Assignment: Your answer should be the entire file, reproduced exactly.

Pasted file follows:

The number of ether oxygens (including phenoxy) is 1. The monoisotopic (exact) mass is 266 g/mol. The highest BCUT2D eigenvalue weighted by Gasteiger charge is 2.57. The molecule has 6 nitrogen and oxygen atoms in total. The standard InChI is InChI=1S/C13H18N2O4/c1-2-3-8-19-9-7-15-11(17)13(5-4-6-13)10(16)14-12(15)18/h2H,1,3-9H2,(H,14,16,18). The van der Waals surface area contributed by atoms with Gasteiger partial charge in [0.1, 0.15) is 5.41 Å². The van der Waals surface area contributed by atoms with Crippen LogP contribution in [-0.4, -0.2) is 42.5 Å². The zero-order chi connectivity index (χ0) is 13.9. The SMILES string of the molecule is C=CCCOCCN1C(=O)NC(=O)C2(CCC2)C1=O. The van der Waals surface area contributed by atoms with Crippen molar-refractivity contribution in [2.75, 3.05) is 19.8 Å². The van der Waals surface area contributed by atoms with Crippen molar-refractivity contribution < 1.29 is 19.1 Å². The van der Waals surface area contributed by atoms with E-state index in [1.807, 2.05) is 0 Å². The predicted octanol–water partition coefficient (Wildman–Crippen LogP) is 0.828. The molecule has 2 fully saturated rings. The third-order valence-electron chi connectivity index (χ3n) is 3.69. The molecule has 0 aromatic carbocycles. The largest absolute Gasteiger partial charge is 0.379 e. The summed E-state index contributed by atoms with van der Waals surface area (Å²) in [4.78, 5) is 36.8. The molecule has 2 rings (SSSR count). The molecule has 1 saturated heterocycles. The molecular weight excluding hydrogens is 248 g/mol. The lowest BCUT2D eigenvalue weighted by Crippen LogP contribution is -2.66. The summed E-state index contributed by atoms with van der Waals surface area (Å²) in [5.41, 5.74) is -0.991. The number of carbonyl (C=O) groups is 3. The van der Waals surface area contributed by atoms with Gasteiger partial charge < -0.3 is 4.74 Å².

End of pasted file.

The number of ether oxygens (including phenoxy) is 1. The monoisotopic (exact) mass is 266 g/mol. The highest BCUT2D eigenvalue weighted by Gasteiger charge is 2.57. The molecule has 6 nitrogen and oxygen atoms in total. The standard InChI is InChI=1S/C13H18N2O4/c1-2-3-8-19-9-7-15-11(17)13(5-4-6-13)10(16)14-12(15)18/h2H,1,3-9H2,(H,14,16,18). The van der Waals surface area contributed by atoms with Gasteiger partial charge in [0.1, 0.15) is 5.41 Å². The van der Waals surface area contributed by atoms with Crippen LogP contribution in [-0.4, -0.2) is 42.5 Å². The zero-order chi connectivity index (χ0) is 13.9. The SMILES string of the molecule is C=CCCOCCN1C(=O)NC(=O)C2(CCC2)C1=O. The van der Waals surface area contributed by atoms with Crippen molar-refractivity contribution in [2.75, 3.05) is 19.8 Å². The van der Waals surface area contributed by atoms with Crippen molar-refractivity contribution < 1.29 is 19.1 Å². The van der Waals surface area contributed by atoms with E-state index in [1.807, 2.05) is 0 Å². The predicted octanol–water partition coefficient (Wildman–Crippen LogP) is 0.828. The molecule has 2 fully saturated rings. The third-order valence-electron chi connectivity index (χ3n) is 3.69. The molecule has 0 aromatic carbocycles. The largest absolute Gasteiger partial charge is 0.379 e. The summed E-state index contributed by atoms with van der Waals surface area (Å²) in [4.78, 5) is 36.8. The molecule has 2 rings (SSSR count). The molecule has 1 saturated heterocycles. The molecular weight excluding hydrogens is 248 g/mol. The lowest BCUT2D eigenvalue weighted by Crippen LogP contribution is -2.66. The summed E-state index contributed by atoms with van der Waals surface area (Å²) in [5.41, 5.74) is -0.991. The number of carbonyl (C=O) groups is 3. The van der Waals surface area contributed by atoms with Gasteiger partial charge < -0.3 is 4.74 Å².